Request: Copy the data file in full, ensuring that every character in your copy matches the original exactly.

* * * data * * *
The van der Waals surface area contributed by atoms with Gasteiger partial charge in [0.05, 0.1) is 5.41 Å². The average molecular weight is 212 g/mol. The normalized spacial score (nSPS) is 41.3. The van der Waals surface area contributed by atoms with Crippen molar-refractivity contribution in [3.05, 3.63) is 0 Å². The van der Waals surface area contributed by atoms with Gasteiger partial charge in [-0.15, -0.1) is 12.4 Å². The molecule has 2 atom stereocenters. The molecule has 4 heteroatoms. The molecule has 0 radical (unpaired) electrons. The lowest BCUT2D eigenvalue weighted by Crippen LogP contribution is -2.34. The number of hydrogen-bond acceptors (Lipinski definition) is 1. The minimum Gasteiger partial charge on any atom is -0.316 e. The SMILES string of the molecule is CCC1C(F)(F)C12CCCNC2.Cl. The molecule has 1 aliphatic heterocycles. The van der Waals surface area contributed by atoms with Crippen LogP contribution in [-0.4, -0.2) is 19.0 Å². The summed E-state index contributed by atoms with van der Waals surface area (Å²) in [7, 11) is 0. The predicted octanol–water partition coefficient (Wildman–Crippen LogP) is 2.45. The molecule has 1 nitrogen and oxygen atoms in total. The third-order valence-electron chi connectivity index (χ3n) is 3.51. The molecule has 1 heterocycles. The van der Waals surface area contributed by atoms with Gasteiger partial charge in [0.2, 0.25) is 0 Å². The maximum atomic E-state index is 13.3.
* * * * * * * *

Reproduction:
The van der Waals surface area contributed by atoms with Gasteiger partial charge in [0.05, 0.1) is 5.41 Å². The average molecular weight is 212 g/mol. The normalized spacial score (nSPS) is 41.3. The van der Waals surface area contributed by atoms with Crippen molar-refractivity contribution in [3.05, 3.63) is 0 Å². The van der Waals surface area contributed by atoms with Gasteiger partial charge in [-0.15, -0.1) is 12.4 Å². The molecule has 2 atom stereocenters. The molecule has 4 heteroatoms. The molecule has 0 radical (unpaired) electrons. The lowest BCUT2D eigenvalue weighted by Crippen LogP contribution is -2.34. The number of hydrogen-bond acceptors (Lipinski definition) is 1. The minimum Gasteiger partial charge on any atom is -0.316 e. The SMILES string of the molecule is CCC1C(F)(F)C12CCCNC2.Cl. The molecule has 1 aliphatic heterocycles. The van der Waals surface area contributed by atoms with Crippen LogP contribution in [-0.4, -0.2) is 19.0 Å². The summed E-state index contributed by atoms with van der Waals surface area (Å²) in [7, 11) is 0. The predicted octanol–water partition coefficient (Wildman–Crippen LogP) is 2.45. The molecule has 1 nitrogen and oxygen atoms in total. The third-order valence-electron chi connectivity index (χ3n) is 3.51. The molecule has 1 heterocycles. The van der Waals surface area contributed by atoms with Gasteiger partial charge in [0.2, 0.25) is 0 Å². The maximum atomic E-state index is 13.3.